• Join in with Summer Reading Challenges that your local library puts on or start your own. In the past and something I am going to do this Summer for both my daughter and I is to set up a time each day where we read, down time from fun and screens. Once a book is read or a chapter finished (depending on the age group of your child or their reluctance to read) you can add a paper chain/a sticker/a tick/marble in a jar (anything!) to a reading log. This can give your son or daughter such a sense of achievement that by the end of the holidays they have read x number of books/chapters and here is the visual representation of this.
  • Outside time, fresh air and exploring there is so much out there, even if it is your own back garden! Could you paddle in a stream, take a walk, try out a new park, weed the garden, plant vegetables, lay on the grass and find shapes in the clouds (do not look directly at the sun!) to name but a few.
  • Allow us all to be bored, with boredom comes great problem solving, creativity and thinking outside the box. It is not my job as a parent to entertain my child 24/7. You could create a boredom basket/box filled with games, toys, colouring that you have found around the house that your child has long forgotten exists or there are lovely ideas out there on the internet for boredom jars and posters that break the word boredom down into an acrostic poem whatever it is you choose to do, boredom is OK!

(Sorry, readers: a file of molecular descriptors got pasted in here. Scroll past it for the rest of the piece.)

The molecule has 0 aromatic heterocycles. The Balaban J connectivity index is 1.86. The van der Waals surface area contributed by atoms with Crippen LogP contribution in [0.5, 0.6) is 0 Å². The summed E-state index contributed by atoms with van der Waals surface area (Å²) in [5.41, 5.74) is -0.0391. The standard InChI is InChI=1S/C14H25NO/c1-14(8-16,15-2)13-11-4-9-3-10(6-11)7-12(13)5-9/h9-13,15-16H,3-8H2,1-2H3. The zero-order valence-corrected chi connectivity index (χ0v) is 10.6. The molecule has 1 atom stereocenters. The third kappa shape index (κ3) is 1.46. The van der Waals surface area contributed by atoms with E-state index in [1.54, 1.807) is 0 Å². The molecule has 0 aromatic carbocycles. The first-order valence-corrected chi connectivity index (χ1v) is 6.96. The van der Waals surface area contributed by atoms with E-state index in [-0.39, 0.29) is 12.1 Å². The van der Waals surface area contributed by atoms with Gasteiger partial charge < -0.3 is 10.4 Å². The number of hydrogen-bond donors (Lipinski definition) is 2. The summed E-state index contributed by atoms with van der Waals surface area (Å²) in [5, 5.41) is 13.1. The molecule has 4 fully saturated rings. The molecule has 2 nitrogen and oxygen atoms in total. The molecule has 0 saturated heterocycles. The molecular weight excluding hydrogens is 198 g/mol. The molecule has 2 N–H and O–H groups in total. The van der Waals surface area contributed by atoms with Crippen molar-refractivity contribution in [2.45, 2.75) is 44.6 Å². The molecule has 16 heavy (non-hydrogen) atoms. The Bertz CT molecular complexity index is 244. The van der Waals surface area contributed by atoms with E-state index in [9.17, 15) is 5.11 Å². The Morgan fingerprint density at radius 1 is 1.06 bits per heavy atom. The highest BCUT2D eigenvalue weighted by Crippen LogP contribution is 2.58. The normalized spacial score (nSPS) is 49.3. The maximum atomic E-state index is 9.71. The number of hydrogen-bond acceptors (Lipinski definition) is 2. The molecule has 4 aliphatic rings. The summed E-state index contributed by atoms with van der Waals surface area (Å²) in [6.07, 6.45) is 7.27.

• Hold fast to your Family Rules, Routines and Boundaries – work out your non-negotiables. It is much harder to claw these back after a relaxing Summer than it is to just keep them ticking over.
  • Life skills – are you able to take some time over the Summer to teach them to cook a meal, light a fire, or do the washing up?
  • Screens – this could end up being a fight, but if you have communicated with your child, husband, wife about screens and discussed boundaries and usage then there should be no problem when time comes to reinforce it. I have seen posts from parents who change the wifi code and it is only released once the child has done other stuff that contributes to the household. The important thing is to discuss, as screens can be a powerful tool to learning.
  • Something I completely learnt the hard way, don’t over schedule the Summer – allow for down time, late nights, going with the flow, seizing opportunities, perhaps aim for an activity a day whether that activity be doing nothing, or going to the park.

At the end of the day, you are your kids parents and what ever works for you is where you need to be. If you look at what I have written and go well ‘I can’t do that because…’ I challenge you this Summer to perhaps step out of your comfort zone and try one new thing or do one thing slightly differently. Who knows you might enjoy yourself!